One logical fallacy unites creationists and conspiracy theorists

Creationists believe that every aspect of reality was planned. Conspiracy theorists think that major socio-political events were planned. We now know why there is an overlap between the two groups.

Many of us have claimed “everything happens for a reason” or “it was meant to be” when presented with less-than-desired outcomes or random occurrences. Some of us see a great plan at work when we look at nearly everything; others see vast plots afoot every time they watch the news.

This kind of thinking is called teleological thinking. It is characterized by pointing to random or natural events and seeing them as caused by an intelligence or as part of a larger plan. Lots of people do it, and it is a key part of the intellectual development of children

In some cases, like business ethics, it is a useful way of thinking. Until the scientific revolution, it defined a great deal of western thought about the natural world. Today, however, it is a scientific no-no.

Less positively, it is associated with the teleological fallacy, where the incidental use of something is taken as evidence of it being designed to fulfill that purpose. 

A person who thinks this way might say things like “we have large noses so we can fit glasses on our faces” or “it is dry in the desert so cactus plants have a place to live.” Both statements assume a grand purpose for noses, or areas with low rainfall, that doesn’t exist or are unsubstantiated. It is an unscientific worldview that can get in the way of finding the real causes at work.   

A tendency to teleological thinking is correlated with a belief in creationism. This is intuitively reasonable since a tendency to think everything is part of a plan lends itself to trying to impose divine order on random biological events. Somehow, studies have not been carried out to see if the same correlation exists with similar beliefs—not until now, anyway. 

Some people find meaning and larger purposes everywhere

Researchers in France have published a new study showing the relationship between teleological thinking and a belief in conspiracy theories. Their study, published in Current Biology, involved more than 2,000 test subjects from the general public and university student bodies.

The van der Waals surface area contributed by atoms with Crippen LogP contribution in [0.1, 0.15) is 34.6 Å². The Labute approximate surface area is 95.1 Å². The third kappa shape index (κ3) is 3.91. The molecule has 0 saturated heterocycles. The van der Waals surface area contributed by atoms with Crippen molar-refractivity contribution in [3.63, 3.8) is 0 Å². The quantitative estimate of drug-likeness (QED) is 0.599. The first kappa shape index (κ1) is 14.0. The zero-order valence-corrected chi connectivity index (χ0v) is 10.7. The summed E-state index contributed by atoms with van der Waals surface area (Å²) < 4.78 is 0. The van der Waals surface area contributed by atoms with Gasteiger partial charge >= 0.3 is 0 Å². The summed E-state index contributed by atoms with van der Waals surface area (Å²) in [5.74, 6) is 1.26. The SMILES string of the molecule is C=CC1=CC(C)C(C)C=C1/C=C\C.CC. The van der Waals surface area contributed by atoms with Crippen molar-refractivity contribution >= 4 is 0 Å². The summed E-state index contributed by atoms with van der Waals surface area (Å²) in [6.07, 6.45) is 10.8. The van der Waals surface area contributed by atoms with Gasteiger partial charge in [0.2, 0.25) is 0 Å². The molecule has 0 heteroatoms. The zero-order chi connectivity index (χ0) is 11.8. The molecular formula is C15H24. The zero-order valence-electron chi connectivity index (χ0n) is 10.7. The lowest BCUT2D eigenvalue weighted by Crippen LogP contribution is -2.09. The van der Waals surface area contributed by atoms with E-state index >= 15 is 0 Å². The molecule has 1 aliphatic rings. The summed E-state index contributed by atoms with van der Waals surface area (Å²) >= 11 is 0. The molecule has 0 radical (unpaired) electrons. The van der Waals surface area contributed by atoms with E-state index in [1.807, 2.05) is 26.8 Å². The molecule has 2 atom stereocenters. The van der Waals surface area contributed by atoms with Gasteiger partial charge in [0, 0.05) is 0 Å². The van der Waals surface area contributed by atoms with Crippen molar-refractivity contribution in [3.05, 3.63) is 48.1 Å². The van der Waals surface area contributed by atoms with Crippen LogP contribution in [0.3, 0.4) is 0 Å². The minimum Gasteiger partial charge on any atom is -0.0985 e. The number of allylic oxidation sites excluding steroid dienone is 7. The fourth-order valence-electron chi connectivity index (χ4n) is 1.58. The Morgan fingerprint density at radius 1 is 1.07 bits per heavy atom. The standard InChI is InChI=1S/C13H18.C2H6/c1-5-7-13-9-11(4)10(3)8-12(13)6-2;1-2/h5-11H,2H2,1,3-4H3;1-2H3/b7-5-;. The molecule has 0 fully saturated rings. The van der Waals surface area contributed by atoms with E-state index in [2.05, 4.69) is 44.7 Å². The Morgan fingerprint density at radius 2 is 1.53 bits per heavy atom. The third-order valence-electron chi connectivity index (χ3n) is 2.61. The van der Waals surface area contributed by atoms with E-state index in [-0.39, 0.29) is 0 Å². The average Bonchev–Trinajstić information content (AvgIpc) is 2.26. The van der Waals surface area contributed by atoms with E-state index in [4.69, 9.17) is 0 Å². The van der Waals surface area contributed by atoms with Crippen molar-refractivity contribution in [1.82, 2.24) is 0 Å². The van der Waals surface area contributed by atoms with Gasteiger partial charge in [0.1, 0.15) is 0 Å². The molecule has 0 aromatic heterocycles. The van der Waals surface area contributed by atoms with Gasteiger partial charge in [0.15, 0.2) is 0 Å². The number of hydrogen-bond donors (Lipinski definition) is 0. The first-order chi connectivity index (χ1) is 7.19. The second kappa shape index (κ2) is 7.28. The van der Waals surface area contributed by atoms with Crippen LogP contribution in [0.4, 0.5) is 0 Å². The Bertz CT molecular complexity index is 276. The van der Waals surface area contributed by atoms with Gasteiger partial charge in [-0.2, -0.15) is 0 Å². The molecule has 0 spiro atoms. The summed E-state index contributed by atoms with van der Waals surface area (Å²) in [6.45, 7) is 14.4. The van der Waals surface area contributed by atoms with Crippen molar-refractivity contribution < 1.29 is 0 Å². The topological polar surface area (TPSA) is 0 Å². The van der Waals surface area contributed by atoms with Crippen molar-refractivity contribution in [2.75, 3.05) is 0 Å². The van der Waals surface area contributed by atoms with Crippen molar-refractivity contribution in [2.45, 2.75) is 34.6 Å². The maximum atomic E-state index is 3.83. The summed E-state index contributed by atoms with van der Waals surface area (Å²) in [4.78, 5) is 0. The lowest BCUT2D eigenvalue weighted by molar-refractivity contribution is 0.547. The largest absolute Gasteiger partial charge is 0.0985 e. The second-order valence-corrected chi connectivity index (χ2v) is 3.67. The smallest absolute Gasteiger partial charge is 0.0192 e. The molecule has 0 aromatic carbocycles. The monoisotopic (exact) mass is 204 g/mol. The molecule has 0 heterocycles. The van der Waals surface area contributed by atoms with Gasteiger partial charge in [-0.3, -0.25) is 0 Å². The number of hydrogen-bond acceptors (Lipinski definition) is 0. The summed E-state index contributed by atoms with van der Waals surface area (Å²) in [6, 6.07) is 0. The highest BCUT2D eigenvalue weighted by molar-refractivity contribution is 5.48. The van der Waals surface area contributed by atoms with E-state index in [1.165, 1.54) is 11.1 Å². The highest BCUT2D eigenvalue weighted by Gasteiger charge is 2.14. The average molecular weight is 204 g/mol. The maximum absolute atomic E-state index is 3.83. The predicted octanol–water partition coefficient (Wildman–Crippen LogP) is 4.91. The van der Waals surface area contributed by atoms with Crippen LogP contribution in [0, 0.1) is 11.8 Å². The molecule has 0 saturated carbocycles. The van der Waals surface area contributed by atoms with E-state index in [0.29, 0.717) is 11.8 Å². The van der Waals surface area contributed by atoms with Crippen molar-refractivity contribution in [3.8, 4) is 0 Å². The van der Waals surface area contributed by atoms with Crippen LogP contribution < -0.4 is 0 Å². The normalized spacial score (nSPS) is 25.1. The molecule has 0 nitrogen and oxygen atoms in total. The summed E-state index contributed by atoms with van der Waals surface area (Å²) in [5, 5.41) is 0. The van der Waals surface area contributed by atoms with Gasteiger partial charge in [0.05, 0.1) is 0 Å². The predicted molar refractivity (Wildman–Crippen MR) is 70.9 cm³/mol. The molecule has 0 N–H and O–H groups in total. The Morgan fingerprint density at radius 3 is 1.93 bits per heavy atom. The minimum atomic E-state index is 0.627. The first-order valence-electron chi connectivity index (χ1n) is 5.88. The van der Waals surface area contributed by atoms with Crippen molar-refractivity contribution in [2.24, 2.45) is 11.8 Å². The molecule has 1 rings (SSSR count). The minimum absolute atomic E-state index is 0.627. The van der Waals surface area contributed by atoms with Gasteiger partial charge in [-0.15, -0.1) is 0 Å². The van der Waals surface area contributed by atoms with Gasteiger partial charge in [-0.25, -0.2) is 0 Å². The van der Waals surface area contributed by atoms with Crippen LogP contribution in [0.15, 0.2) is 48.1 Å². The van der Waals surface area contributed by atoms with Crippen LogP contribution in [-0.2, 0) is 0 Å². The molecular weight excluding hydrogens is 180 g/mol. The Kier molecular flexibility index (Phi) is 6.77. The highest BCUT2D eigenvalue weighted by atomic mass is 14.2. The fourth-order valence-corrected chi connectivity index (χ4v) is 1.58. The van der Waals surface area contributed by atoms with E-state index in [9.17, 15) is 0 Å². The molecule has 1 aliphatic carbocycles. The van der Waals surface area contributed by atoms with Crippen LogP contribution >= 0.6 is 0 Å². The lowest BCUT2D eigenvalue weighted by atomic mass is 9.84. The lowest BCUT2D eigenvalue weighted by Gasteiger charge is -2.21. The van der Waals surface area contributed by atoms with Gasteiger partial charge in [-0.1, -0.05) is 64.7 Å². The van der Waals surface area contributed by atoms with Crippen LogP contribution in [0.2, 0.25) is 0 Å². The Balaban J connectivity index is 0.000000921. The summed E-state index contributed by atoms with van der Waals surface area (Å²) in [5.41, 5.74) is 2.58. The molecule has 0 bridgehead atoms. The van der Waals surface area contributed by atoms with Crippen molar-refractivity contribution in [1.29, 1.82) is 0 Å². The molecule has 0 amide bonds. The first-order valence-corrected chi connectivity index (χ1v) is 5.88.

Their study consisted of online and pen-and-paper questionnaires consisting of 100 questions. In the first part of the test, respondents were asked to answer true and false questions designed to determine how inclined they were to teleological thought. The statements were simple, such as “Bats hunt mosquitoes to control overpopulation.” In this case, a person answering “true” would reveal their tendency to teleological thinking. 

The rest of the questions focused on how well the subjects could judge an explanation’s plausibility and determined any biases in their answers.

The next part of the test focused on grand conspiracy theories of a general nature. Participants had to rate the likelihood that statements such as “The government is involved in the murder of innocent citizens and/or well-known public figures, and keeps this a secret” were correct. They then did the same thing for specific conspiracy theories, such as ones revolving around the assassination of President Kennedy.

Lastly, subjects were asked to rank images shown to them consisting of black and white squares on a grid on a scale of “certainly not random” to “certainly random.” As this picture shows, the answers are rather clear and can be used to determine if a person tends to assign meaning to random data.

As you can see in this chart. The images were both simple and complex, and either had a structure or were randomized. A person who thinks that there is a pattern to the top row's pictures is likely to ascribe meaning to random data. (Wagner-Egger et al.)

The second iteration of the experiment asked the same questions but added the subject’s belief in creationism to the analysis. The final version added a section to better asses how being good at correct teleological thinking (e.g. thinking that pasta comes in different shapes to hold different sauces) factored into the conspiracy mindset.

What did they find?

As you might have guessed, the people who scored high on the teleological thinking test, those who see things as having a purpose even when they don’t, were more likely to believe in the general grand conspiracies. This held true, to a lesser extent, for those who only scored high on “correct” teleological thinking as well.

Subjects who believed in any of the conspiracy theories tended to believe in multiple others, too, supporting previous studies that hinted at a “conspiracy mentality,” a frame of mind that drives some people to see conspiracies everywhere. The authors suggest that the correlation between the three scales of teleological thinking they tested for; test, true and false casual, suggests “the existence of a teleological mentality, that partly overlaps with the conspiracist mindset.”